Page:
The US has already seen layoffs from tech employers, but “one has to wonder how much of that is really future fears compared to corrections for overhiring in the last year or two,” says Aaron Terrazas, Glassdoor’s chief economist. insiders said.

The transportation and warehousing sector, which employs multiple worker positions, has grown during the pandemic. People sitting at home during lockdown were spending time shopping online and needing things delivered. The industry continues to see employment growth from pre-pandemic levels.

“There’s still a lot of demand and, more importantly, not enough supply when it comes to frontline workers,” Terrazas said, adding that that includes workers in places like airports and factories.

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Gastronomy experienced a similar effect. Employment in restaurants and bars has long been expected to increase in the 2020s as the population grows and the demand for food in restaurants remains constant. However, employment in the hospitality industry is still down about 630,000 jobs from pre-pandemic levels, according to the Bureau of Labor Statistics.

Not only do restaurants and bars need to win back those jobs, they also need to make up for two and a half years of lost growth, ZipRecruiter’s Pollak said. There are still around 1.3 million job vacancies in the hotel and restaurant sector, suggesting that the demand for labor is still there. The hiring pace may be slowing, but it’s likely that restaurant and bar workers will keep their jobs during a downturn in 2023, Pollak said.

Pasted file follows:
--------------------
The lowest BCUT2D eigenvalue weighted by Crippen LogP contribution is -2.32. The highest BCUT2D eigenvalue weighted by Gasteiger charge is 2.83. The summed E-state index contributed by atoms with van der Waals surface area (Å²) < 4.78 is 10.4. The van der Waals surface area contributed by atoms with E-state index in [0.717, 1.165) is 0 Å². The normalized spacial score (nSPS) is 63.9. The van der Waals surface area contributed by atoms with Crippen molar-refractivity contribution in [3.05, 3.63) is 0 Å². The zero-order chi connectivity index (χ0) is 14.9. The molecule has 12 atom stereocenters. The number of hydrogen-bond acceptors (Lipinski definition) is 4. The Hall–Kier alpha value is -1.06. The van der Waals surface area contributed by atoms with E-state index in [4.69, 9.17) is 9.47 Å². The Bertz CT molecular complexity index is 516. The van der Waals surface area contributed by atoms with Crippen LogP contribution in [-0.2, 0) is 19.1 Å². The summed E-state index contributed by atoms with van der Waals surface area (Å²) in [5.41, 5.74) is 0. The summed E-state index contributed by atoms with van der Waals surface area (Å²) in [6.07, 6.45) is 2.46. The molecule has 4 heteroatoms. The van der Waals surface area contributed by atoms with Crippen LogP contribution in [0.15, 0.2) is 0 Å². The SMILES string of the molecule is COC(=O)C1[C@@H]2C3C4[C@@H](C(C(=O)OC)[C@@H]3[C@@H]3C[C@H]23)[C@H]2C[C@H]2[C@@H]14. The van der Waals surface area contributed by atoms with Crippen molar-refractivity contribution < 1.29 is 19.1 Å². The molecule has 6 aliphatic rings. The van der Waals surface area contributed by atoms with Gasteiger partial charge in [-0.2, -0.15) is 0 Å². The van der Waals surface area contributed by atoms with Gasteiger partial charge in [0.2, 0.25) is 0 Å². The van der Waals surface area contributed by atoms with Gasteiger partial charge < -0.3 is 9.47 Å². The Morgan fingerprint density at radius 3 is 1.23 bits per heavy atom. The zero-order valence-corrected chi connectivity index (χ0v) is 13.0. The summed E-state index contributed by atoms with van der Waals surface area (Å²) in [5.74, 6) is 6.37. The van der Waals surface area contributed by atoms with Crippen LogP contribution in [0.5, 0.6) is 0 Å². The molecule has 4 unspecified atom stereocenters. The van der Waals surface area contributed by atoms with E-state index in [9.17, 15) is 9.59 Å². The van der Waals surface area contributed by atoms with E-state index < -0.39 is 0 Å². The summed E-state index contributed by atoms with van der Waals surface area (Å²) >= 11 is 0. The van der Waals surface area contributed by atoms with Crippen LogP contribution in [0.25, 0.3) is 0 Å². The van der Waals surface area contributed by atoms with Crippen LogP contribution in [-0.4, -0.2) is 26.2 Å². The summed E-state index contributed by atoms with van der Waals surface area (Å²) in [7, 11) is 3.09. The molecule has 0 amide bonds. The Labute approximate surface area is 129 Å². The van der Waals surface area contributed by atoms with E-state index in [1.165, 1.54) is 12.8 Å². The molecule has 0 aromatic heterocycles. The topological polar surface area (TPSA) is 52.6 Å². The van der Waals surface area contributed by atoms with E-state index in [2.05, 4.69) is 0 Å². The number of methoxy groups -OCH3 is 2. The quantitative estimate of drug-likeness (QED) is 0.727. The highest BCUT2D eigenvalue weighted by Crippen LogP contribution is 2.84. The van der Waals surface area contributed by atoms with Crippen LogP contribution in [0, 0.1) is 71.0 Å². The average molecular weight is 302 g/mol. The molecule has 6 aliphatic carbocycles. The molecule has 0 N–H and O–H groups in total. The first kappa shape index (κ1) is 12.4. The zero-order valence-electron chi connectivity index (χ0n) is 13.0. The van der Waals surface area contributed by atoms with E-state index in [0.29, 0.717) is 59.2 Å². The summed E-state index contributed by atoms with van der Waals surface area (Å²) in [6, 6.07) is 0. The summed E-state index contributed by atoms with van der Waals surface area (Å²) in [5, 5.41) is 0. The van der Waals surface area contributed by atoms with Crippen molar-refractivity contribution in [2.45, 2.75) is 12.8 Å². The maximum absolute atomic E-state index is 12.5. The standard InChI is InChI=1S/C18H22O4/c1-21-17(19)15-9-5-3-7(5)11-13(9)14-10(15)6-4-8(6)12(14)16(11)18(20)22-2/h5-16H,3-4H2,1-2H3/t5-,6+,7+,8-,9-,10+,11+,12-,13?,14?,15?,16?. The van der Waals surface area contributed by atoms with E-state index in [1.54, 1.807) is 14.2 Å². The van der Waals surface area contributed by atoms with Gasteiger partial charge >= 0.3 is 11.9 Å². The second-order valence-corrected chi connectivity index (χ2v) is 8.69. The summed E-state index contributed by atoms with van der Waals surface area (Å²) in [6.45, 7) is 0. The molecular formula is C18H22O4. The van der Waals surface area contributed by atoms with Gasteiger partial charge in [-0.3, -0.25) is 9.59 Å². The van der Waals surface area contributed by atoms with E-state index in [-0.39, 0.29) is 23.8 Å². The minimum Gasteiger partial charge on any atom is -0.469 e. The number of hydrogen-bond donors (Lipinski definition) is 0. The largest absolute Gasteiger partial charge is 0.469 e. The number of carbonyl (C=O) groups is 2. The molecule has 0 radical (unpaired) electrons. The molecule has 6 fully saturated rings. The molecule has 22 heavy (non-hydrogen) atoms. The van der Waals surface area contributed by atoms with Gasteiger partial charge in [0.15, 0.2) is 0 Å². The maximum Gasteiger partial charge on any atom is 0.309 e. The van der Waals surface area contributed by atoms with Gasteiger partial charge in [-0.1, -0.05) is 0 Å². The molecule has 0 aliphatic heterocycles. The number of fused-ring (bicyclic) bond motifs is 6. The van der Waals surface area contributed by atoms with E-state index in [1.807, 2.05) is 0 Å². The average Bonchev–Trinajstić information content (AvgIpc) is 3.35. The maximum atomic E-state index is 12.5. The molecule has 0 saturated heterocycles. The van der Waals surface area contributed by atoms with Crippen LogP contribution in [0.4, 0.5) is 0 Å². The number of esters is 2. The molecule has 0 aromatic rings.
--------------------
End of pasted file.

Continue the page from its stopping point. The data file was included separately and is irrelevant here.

“It’s more likely that growth will slow down for a while than that we’ll have massive layoffs in restaurants again,” she said. “People are sitting on a mountain of savings so they’re not going to dramatically cut back on restaurant spending.”

Thinking in employee and worker terms may not be enough for today’s job market, Terrazas says. He believes the workers most at risk right now are those in so-called “pyjama bottom jobs,” or jobs that can be done from home.

But most of these are the same employee gigs that have endured through lockdowns and various waves of coronavirus infections. After record-breaking job losses and a sluggish recovery, it looks like workers will fare better in the next slump.